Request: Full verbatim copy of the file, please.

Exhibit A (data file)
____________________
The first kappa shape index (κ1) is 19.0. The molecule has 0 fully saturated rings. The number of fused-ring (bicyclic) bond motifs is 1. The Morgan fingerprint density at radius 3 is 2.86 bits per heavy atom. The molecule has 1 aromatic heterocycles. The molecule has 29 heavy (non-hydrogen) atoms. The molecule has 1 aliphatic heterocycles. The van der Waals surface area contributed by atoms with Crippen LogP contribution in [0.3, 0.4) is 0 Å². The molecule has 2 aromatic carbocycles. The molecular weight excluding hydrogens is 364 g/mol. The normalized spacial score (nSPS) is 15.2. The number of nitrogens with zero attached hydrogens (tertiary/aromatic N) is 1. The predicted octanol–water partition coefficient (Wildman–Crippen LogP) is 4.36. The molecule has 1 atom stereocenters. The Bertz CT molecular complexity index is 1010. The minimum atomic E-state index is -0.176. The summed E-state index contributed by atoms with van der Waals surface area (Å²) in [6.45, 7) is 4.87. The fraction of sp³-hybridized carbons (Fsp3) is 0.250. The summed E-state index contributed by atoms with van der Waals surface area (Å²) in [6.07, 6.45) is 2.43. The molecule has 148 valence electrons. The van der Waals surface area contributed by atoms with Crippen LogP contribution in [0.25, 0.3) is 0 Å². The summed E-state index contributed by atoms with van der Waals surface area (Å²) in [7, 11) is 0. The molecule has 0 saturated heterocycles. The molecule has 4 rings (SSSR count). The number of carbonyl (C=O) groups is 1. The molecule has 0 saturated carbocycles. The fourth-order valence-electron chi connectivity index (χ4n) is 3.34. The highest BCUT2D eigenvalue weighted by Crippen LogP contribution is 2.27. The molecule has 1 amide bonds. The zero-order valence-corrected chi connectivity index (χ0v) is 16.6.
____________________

The first kappa shape index (κ1) is 19.0. The molecule has 0 fully saturated rings. The number of fused-ring (bicyclic) bond motifs is 1. The Morgan fingerprint density at radius 3 is 2.86 bits per heavy atom. The molecule has 1 aromatic heterocycles. The molecule has 29 heavy (non-hydrogen) atoms. The molecule has 1 aliphatic heterocycles. The van der Waals surface area contributed by atoms with Crippen LogP contribution in [0.3, 0.4) is 0 Å². The molecule has 2 aromatic carbocycles. The molecular weight excluding hydrogens is 364 g/mol. The normalized spacial score (nSPS) is 15.2. The number of nitrogens with zero attached hydrogens (tertiary/aromatic N) is 1. The predicted octanol–water partition coefficient (Wildman–Crippen LogP) is 4.36. The molecule has 1 atom stereocenters. The Bertz CT molecular complexity index is 1010. The minimum atomic E-state index is -0.176. The summed E-state index contributed by atoms with van der Waals surface area (Å²) in [6.45, 7) is 4.87. The fraction of sp³-hybridized carbons (Fsp3) is 0.250. The summed E-state index contributed by atoms with van der Waals surface area (Å²) in [6.07, 6.45) is 2.43. The molecule has 148 valence electrons. The van der Waals surface area contributed by atoms with Crippen LogP contribution in [0.25, 0.3) is 0 Å². The summed E-state index contributed by atoms with van der Waals surface area (Å²) in [7, 11) is 0. The molecule has 0 saturated heterocycles. The molecule has 4 rings (SSSR count). The number of carbonyl (C=O) groups is 1. The molecule has 0 saturated carbocycles. The fourth-order valence-electron chi connectivity index (χ4n) is 3.34. The highest BCUT2D eigenvalue weighted by Crippen LogP contribution is 2.27. The molecule has 1 amide bonds. The zero-order valence-corrected chi connectivity index (χ0v) is 16.6.